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Educational Studies M.Ed

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Educational Studies M.Ed

Are you a liberally educated, but untrained novice in the education profession with a social conscience that implores you to learn more about education’s problems and possibilities? Or are you an experienced and concerned professional educator who risks adventurous practical experimentation, reads voraciously, and thinks both critically and imaginatively not just about methods and techniques, but also especially about the purposes, meanings, and values of your work? Or are you such an educator in a cultural setting whose educational consequence has escaped professional acknowledgment somehow? In any of these cases, Educational Studies may be well suited to develop your own insights and capacities for intellectual and moral leadership in education.

As the oldest field in the modern education profession, Educational Studies was initially grounded in philosophy and the experimental pedagogies of the Progressive era’s kindergarten, social-settlement, and laboratory-school movements—later also in history, sociology, anthropology, arts, and religion as well as progressive higher education, comparative and international education. Scholars in the Educational Studies tradition analyze, evaluate, and construct educational narratives, artifacts, archives, concepts, values, purposes, theories, policies, pedagogies, and curricula as well as experimental institutions of learning. The contemporary field’s educational inquiry claims its sources and standards of evidence, conceptual frameworks, analytic techniques, evaluative tools, rules of critical engagement, and pedagogical protocols directly from the arts, humanities, cultural studies, and social sciences—rather than from the behavioral sciences that now frame other fields’ methods of educational research and standards of educational expertise. Such interpretive, critical, and normative inquiries on education may concern any age group or the whole human lifespan, any or all subjects, many aims, diverse cultural contexts, various institutional settings, and even different historical periods.

For further information about the Educational Studies program and advising with regard to preparation of your application for admission, contact the faculty member below whose specialties and approaches most closely match your own interests.

The Educational Studies program offers graduate students in the Jeannine Rainbolt College of Education an option for academically rigorous interdisciplinary learning, pragmatically designed to suit their own individual gifts, backgrounds, and goals as educators. Distinctively grounded in arts, humanities, and social sciences, the Educational Studies field aims to impart practical wisdom and purposeful imagination to the moral work of educating for social justice, nonviolence, and democratic life—wherever such educating may occur, locally or globally.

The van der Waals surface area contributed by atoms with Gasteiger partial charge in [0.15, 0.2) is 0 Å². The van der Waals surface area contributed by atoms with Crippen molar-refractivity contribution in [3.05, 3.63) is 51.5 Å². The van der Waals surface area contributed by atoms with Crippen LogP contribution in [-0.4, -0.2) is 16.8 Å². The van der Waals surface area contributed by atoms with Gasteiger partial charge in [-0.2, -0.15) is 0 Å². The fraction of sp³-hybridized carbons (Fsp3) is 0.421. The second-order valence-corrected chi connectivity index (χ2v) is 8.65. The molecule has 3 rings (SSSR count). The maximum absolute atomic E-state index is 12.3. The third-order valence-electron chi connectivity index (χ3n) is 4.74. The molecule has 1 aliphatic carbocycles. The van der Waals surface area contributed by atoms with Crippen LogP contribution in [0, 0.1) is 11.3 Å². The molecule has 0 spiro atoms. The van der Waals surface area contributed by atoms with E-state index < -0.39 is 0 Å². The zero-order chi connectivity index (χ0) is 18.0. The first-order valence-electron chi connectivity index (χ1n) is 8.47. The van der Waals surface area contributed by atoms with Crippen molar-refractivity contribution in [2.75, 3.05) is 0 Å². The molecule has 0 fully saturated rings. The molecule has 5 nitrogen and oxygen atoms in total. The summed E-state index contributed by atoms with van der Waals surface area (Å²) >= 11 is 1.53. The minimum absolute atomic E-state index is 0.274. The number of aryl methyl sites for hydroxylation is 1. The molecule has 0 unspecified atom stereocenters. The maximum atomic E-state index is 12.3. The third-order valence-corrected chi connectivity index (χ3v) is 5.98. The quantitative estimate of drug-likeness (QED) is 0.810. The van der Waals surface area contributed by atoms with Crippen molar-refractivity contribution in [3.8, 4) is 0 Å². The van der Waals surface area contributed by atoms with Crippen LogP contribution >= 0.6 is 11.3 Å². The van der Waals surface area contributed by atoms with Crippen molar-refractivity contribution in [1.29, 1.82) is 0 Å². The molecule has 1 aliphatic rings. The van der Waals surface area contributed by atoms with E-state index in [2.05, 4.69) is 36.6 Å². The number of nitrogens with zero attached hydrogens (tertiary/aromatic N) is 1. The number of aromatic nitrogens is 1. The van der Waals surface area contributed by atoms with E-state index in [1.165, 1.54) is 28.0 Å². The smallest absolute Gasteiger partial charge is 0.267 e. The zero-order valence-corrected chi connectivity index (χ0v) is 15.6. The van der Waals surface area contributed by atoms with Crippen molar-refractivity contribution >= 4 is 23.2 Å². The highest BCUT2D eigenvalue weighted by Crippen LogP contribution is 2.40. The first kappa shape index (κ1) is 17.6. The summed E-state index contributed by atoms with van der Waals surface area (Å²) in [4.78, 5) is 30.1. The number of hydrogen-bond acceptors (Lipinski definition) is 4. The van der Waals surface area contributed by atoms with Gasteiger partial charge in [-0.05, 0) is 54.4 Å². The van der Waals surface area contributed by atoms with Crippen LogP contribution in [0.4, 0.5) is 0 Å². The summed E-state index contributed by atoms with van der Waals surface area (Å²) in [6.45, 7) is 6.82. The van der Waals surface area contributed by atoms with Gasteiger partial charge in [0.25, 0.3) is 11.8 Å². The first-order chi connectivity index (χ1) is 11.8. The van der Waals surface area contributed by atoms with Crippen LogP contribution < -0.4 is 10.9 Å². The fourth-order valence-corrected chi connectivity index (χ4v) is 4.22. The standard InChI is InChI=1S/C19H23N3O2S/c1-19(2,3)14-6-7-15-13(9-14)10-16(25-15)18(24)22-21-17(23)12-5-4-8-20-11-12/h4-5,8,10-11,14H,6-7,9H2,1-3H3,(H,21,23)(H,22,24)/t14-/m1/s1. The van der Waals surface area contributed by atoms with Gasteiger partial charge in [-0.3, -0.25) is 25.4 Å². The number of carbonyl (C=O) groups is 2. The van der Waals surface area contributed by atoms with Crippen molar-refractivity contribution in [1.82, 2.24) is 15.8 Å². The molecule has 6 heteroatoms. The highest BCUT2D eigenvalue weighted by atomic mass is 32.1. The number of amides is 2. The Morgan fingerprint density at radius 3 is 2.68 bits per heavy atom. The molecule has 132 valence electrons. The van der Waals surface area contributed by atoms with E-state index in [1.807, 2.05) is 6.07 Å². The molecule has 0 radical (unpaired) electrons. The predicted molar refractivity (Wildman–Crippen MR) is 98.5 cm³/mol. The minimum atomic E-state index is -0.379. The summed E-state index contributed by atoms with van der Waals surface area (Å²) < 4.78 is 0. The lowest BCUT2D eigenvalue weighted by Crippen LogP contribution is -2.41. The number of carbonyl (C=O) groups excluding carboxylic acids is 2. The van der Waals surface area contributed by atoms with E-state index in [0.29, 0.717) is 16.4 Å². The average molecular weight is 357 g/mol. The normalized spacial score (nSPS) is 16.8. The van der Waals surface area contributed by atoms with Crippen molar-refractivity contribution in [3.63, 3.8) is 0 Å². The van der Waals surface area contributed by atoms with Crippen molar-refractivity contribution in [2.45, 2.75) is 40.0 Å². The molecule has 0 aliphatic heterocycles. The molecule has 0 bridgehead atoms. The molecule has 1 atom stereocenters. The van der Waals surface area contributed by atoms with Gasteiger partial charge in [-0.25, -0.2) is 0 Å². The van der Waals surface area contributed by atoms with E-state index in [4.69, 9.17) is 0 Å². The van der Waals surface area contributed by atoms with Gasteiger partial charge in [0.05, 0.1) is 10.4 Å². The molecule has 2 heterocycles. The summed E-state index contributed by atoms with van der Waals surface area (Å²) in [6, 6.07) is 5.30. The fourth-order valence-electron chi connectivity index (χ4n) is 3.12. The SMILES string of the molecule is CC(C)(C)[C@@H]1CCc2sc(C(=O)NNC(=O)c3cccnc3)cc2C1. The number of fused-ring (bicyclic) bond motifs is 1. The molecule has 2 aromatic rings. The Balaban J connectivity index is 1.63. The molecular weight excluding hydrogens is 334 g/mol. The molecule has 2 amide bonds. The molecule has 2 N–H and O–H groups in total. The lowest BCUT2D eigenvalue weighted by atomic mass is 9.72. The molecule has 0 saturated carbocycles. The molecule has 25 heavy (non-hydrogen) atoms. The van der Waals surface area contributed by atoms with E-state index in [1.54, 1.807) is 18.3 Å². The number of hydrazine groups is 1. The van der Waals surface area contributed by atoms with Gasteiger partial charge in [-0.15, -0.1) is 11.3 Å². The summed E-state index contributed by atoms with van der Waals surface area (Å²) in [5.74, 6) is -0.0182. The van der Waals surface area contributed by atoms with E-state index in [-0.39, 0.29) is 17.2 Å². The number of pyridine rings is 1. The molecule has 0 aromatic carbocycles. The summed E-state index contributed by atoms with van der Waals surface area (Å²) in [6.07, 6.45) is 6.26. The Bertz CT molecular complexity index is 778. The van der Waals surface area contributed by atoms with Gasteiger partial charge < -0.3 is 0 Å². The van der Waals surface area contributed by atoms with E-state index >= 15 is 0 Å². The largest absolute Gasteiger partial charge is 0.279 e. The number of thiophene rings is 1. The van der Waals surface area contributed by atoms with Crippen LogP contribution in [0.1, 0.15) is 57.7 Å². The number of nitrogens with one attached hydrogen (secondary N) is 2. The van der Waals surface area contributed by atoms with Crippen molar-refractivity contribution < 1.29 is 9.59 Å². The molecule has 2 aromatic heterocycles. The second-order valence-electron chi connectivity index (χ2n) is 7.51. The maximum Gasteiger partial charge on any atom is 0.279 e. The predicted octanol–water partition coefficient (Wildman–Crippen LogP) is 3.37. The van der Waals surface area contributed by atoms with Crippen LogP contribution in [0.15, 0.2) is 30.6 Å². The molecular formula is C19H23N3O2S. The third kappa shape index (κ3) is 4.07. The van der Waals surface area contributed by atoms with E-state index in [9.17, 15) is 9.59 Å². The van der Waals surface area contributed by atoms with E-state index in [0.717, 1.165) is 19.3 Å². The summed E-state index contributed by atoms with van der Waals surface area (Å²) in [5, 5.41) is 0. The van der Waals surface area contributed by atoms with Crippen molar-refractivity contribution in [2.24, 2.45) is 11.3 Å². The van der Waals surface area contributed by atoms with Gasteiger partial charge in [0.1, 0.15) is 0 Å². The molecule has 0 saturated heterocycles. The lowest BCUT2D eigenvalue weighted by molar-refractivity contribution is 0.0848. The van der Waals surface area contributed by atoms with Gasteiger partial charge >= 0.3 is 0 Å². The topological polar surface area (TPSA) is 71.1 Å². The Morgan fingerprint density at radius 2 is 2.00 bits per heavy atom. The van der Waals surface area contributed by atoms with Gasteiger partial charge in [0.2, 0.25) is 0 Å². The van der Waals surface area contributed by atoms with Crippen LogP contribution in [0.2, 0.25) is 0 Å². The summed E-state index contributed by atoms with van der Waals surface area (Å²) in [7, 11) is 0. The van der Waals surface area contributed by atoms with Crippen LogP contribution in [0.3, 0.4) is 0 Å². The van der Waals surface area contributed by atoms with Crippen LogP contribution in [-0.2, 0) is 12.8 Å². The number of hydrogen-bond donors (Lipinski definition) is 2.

More than just required courses, Educational Studies graduate programs at the University of Oklahoma offer a variety of learning experiences to compose a coherent, practical, and scholarly apprenticeship in the field, tailored to each student’s own special interests and talents. With extensive experience as teachers and leaders in schools, colleges, universities, and other public-service settings, Educational Studies faculty members mentor their graduate students as apprentice scholars developing personally meaningful and morally purposeful programs of original inquiry with topically diverse emphases in philosophy, history, and sociology of education.

Most Educational Studies graduate students work professionally as teachers, professors, community educators, and educational administrators—and engage in scholarly self-examination of such work—while pursuing the M.Ed. and Ph.D. A weekly Friday afternoon colloquium brings Educational Studies graduate students and faculty together informally for discussion of challenging issues and readings as a professional community of learning and inquiry led by students. Graduate students in Educational Studies practice statewide stewardship of the field and participate in professional development activities through the Oklahoma Educational Studies Association, for which they also provide democratic leadership. All are encouraged also to become professionally active as scholars in OESA’s national sponsor-organization, the American Educational Studies Association, as well as in other relevant groups, such as the Organization of Educational Historians, History of Education Society, Philosophy of Education Society, Association for Moral Education, Society of Philosophy & History of Education, International Society of Educational Biography, International Congress of Qualitative Inquiry, National Conference on Race & Ethnicity in Higher Education, and Society for Educating Women